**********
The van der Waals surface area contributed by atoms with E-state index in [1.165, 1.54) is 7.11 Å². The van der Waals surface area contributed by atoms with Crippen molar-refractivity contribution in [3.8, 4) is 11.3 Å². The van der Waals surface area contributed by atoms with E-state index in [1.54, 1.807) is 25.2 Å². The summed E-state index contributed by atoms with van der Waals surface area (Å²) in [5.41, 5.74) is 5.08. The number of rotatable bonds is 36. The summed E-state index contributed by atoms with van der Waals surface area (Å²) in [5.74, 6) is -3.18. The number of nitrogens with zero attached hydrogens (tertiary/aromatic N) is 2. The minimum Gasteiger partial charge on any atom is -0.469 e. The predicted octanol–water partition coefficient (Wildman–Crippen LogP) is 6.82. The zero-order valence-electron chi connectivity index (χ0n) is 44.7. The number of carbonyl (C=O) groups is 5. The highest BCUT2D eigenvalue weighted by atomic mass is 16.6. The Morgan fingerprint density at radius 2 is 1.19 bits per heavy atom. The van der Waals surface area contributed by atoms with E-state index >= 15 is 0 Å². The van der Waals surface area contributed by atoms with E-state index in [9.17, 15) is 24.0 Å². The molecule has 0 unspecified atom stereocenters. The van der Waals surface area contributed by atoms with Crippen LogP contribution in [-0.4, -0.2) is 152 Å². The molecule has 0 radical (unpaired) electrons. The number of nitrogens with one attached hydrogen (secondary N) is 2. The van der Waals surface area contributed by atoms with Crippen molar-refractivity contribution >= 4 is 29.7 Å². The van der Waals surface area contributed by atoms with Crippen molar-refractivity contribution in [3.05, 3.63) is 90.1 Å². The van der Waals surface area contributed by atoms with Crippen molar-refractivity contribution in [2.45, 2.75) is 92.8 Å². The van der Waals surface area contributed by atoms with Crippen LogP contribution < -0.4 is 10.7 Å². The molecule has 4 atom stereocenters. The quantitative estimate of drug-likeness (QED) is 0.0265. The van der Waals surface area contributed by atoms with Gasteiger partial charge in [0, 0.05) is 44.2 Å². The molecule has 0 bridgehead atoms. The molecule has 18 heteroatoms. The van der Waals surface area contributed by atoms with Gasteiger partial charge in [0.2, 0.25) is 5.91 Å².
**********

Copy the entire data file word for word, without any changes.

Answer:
The van der Waals surface area contributed by atoms with E-state index in [1.165, 1.54) is 7.11 Å². The van der Waals surface area contributed by atoms with Crippen molar-refractivity contribution in [3.8, 4) is 11.3 Å². The van der Waals surface area contributed by atoms with E-state index in [1.54, 1.807) is 25.2 Å². The summed E-state index contributed by atoms with van der Waals surface area (Å²) in [5.41, 5.74) is 5.08. The number of rotatable bonds is 36. The summed E-state index contributed by atoms with van der Waals surface area (Å²) in [5.74, 6) is -3.18. The number of nitrogens with zero attached hydrogens (tertiary/aromatic N) is 2. The minimum Gasteiger partial charge on any atom is -0.469 e. The predicted octanol–water partition coefficient (Wildman–Crippen LogP) is 6.82. The zero-order valence-electron chi connectivity index (χ0n) is 44.7. The number of carbonyl (C=O) groups is 5. The highest BCUT2D eigenvalue weighted by atomic mass is 16.6. The Morgan fingerprint density at radius 2 is 1.19 bits per heavy atom. The van der Waals surface area contributed by atoms with E-state index >= 15 is 0 Å². The van der Waals surface area contributed by atoms with E-state index in [9.17, 15) is 24.0 Å². The molecule has 0 unspecified atom stereocenters. The van der Waals surface area contributed by atoms with Crippen LogP contribution in [-0.4, -0.2) is 152 Å². The molecule has 0 radical (unpaired) electrons. The number of nitrogens with one attached hydrogen (secondary N) is 2. The van der Waals surface area contributed by atoms with Crippen molar-refractivity contribution >= 4 is 29.7 Å². The van der Waals surface area contributed by atoms with Crippen molar-refractivity contribution in [3.05, 3.63) is 90.1 Å². The van der Waals surface area contributed by atoms with Crippen molar-refractivity contribution in [2.45, 2.75) is 92.8 Å². The van der Waals surface area contributed by atoms with Crippen LogP contribution < -0.4 is 10.7 Å². The molecule has 4 atom stereocenters. The quantitative estimate of drug-likeness (QED) is 0.0265. The van der Waals surface area contributed by atoms with Gasteiger partial charge in [0, 0.05) is 44.2 Å². The molecule has 0 bridgehead atoms. The molecule has 18 heteroatoms. The van der Waals surface area contributed by atoms with Gasteiger partial charge in [0.2, 0.25) is 5.91 Å².